Develop improved segmentation algorithms
The human genome consists of two copies of each chromosome. In a tumor cell, the genome typically has more than two copies of some genomic regions and less than two copies of other regions. Thus, if we plot the number of DNA copies as a function of the genomic position for a tumor cell, we obtain a non-flat curve. Determining the break points in such a curve (i.e. the genomic positions where the copy number jumps from one value to another) is called copy number segmentation. It may be posed as a statistical estimation problem, since the actual data obtained from molecular analyses of tumor cells are noisy (i.e. the observed copy number values at two genomic loci will not be identical even if the true copy numbers are identical). Depending on the technology used to obtain the measurements, the observation noise can vary substantially. In addition, most copy number analyses are based on pools of many cancer cells, and the individual cells may be genetically different, resulting in copy number jumps of varying amplitudes reflecting the proportion of cells exhibiting a particular change.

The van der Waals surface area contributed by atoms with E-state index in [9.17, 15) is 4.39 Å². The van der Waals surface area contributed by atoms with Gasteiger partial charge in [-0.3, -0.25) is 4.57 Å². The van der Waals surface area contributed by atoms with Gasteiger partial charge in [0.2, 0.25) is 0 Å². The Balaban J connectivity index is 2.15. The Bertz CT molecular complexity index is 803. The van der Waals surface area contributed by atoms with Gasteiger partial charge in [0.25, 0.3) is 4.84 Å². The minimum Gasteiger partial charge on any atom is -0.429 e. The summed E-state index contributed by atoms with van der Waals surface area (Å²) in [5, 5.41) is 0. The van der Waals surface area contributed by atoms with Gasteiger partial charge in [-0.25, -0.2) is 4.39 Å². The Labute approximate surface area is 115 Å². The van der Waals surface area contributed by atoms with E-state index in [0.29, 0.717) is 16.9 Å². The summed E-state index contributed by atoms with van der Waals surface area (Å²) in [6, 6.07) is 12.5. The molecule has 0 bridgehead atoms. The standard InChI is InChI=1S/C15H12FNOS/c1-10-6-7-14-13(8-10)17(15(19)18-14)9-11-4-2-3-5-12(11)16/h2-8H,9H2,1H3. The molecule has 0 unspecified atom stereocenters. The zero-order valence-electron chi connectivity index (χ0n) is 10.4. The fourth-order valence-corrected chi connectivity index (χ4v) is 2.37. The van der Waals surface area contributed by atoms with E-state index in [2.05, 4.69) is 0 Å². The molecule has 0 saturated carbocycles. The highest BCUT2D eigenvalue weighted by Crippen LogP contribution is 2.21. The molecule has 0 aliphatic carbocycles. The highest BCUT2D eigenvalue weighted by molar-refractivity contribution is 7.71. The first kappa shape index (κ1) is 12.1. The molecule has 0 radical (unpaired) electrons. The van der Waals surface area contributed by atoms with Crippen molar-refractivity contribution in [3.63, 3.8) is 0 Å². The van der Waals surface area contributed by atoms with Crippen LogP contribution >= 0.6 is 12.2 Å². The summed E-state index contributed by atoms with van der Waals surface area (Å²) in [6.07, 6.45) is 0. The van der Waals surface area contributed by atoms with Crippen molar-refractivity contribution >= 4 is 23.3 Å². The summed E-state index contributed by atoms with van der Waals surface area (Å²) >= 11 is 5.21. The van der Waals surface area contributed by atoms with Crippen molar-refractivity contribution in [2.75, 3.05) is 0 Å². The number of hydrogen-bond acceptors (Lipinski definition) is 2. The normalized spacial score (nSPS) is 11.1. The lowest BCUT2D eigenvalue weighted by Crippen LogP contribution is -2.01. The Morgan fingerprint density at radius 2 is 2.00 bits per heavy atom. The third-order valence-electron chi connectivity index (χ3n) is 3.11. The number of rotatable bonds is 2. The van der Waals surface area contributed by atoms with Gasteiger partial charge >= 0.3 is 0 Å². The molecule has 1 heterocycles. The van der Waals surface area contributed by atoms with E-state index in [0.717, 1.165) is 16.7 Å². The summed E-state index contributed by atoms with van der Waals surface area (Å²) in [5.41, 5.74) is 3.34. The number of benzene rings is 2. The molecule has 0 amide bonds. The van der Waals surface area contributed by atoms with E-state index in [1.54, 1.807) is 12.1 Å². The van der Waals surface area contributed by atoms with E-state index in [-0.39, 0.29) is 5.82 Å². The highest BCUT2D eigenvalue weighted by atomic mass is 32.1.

Our group has previously developed efficient algorithms for copy number segmentation, in collaboration with researchers in Cambridge, UK, and at Oslo University Hospital. These algorithms, which are implemented in R and available as the Bioconductor package copynumber, are in common use.
The purpose of this master thesis project will be to (1) improve the segmentation algorithms to handle multiple tracks of copy number data at the same time, i.e. to develop a "multivariate version" of the segmentation algorithms; (2) develop better graphics tools to integrate the output from the segmentation algorithms with other available information (e.g. from public databases).
This project requires no prior knowledge of biology, but some knowledge (or interest) in statistics or mathematics is beneficial.